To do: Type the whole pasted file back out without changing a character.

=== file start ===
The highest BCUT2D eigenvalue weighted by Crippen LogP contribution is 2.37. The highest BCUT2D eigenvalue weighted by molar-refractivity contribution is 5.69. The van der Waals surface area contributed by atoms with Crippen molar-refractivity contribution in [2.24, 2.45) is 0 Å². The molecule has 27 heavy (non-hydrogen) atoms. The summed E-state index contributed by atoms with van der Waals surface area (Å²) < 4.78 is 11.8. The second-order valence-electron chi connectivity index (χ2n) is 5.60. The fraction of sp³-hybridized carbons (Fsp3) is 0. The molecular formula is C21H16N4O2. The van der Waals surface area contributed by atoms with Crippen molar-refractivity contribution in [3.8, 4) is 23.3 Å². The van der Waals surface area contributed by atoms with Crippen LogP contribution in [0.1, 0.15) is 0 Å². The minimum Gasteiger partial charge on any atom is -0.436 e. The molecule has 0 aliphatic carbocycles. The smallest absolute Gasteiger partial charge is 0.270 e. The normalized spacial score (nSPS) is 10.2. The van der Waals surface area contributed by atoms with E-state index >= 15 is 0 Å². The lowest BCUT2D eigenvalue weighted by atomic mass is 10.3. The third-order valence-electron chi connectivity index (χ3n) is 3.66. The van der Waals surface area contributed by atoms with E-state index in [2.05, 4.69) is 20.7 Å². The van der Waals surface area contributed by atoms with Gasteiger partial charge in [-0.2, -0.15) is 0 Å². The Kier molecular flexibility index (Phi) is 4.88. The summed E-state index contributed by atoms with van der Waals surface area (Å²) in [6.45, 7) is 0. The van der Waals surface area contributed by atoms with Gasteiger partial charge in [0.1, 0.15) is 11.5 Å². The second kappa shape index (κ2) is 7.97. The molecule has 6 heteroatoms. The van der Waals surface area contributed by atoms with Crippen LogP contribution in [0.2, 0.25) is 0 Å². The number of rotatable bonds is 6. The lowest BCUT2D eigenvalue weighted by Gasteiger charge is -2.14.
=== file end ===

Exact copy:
The highest BCUT2D eigenvalue weighted by Crippen LogP contribution is 2.37. The highest BCUT2D eigenvalue weighted by molar-refractivity contribution is 5.69. The van der Waals surface area contributed by atoms with Crippen molar-refractivity contribution in [2.24, 2.45) is 0 Å². The molecule has 27 heavy (non-hydrogen) atoms. The summed E-state index contributed by atoms with van der Waals surface area (Å²) < 4.78 is 11.8. The second-order valence-electron chi connectivity index (χ2n) is 5.60. The fraction of sp³-hybridized carbons (Fsp3) is 0. The molecular formula is C21H16N4O2. The van der Waals surface area contributed by atoms with Crippen molar-refractivity contribution in [3.8, 4) is 23.3 Å². The van der Waals surface area contributed by atoms with Crippen LogP contribution in [0.1, 0.15) is 0 Å². The minimum Gasteiger partial charge on any atom is -0.436 e. The molecule has 0 aliphatic carbocycles. The smallest absolute Gasteiger partial charge is 0.270 e. The normalized spacial score (nSPS) is 10.2. The van der Waals surface area contributed by atoms with E-state index >= 15 is 0 Å². The lowest BCUT2D eigenvalue weighted by atomic mass is 10.3. The third-order valence-electron chi connectivity index (χ3n) is 3.66. The van der Waals surface area contributed by atoms with E-state index in [2.05, 4.69) is 20.7 Å². The van der Waals surface area contributed by atoms with Gasteiger partial charge in [-0.2, -0.15) is 0 Å². The Kier molecular flexibility index (Phi) is 4.88. The summed E-state index contributed by atoms with van der Waals surface area (Å²) in [6.45, 7) is 0. The van der Waals surface area contributed by atoms with Gasteiger partial charge in [0.1, 0.15) is 11.5 Å². The second kappa shape index (κ2) is 7.97. The molecule has 6 heteroatoms. The van der Waals surface area contributed by atoms with Crippen LogP contribution in [0.2, 0.25) is 0 Å². The number of rotatable bonds is 6. The lowest BCUT2D eigenvalue weighted by Gasteiger charge is -2.14.